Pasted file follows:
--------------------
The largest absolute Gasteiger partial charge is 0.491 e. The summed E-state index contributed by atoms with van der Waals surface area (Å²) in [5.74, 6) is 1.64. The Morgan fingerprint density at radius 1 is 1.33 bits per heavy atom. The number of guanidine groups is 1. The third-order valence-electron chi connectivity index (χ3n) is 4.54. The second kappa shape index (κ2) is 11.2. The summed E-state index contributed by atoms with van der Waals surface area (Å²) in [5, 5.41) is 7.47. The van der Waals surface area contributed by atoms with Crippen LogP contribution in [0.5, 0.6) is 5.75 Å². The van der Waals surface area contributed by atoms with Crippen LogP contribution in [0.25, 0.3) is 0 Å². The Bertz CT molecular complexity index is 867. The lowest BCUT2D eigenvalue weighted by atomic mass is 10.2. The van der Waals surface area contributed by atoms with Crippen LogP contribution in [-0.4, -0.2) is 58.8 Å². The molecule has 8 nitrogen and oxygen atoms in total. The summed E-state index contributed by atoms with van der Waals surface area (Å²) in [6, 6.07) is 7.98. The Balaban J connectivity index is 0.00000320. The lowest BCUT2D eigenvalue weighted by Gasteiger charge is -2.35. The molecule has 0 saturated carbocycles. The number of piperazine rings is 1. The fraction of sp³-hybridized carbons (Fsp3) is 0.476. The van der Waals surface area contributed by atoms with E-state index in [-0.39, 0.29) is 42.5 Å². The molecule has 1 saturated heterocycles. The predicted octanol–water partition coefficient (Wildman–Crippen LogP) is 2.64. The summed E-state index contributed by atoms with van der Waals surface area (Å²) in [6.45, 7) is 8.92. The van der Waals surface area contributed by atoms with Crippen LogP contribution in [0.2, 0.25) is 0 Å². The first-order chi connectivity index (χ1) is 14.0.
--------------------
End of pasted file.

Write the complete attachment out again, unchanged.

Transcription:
The largest absolute Gasteiger partial charge is 0.491 e. The summed E-state index contributed by atoms with van der Waals surface area (Å²) in [5.74, 6) is 1.64. The Morgan fingerprint density at radius 1 is 1.33 bits per heavy atom. The number of guanidine groups is 1. The third-order valence-electron chi connectivity index (χ3n) is 4.54. The second kappa shape index (κ2) is 11.2. The summed E-state index contributed by atoms with van der Waals surface area (Å²) in [5, 5.41) is 7.47. The van der Waals surface area contributed by atoms with Crippen LogP contribution in [0.5, 0.6) is 5.75 Å². The van der Waals surface area contributed by atoms with Crippen LogP contribution in [0.25, 0.3) is 0 Å². The Bertz CT molecular complexity index is 867. The lowest BCUT2D eigenvalue weighted by atomic mass is 10.2. The van der Waals surface area contributed by atoms with Crippen LogP contribution in [-0.4, -0.2) is 58.8 Å². The molecule has 8 nitrogen and oxygen atoms in total. The summed E-state index contributed by atoms with van der Waals surface area (Å²) in [6, 6.07) is 7.98. The Balaban J connectivity index is 0.00000320. The lowest BCUT2D eigenvalue weighted by Gasteiger charge is -2.35. The molecule has 0 saturated carbocycles. The number of piperazine rings is 1. The fraction of sp³-hybridized carbons (Fsp3) is 0.476. The van der Waals surface area contributed by atoms with E-state index in [-0.39, 0.29) is 42.5 Å². The molecule has 1 saturated heterocycles. The predicted octanol–water partition coefficient (Wildman–Crippen LogP) is 2.64. The summed E-state index contributed by atoms with van der Waals surface area (Å²) in [6.45, 7) is 8.92. The van der Waals surface area contributed by atoms with Crippen LogP contribution in [0.2, 0.25) is 0 Å². The first-order chi connectivity index (χ1) is 14.0.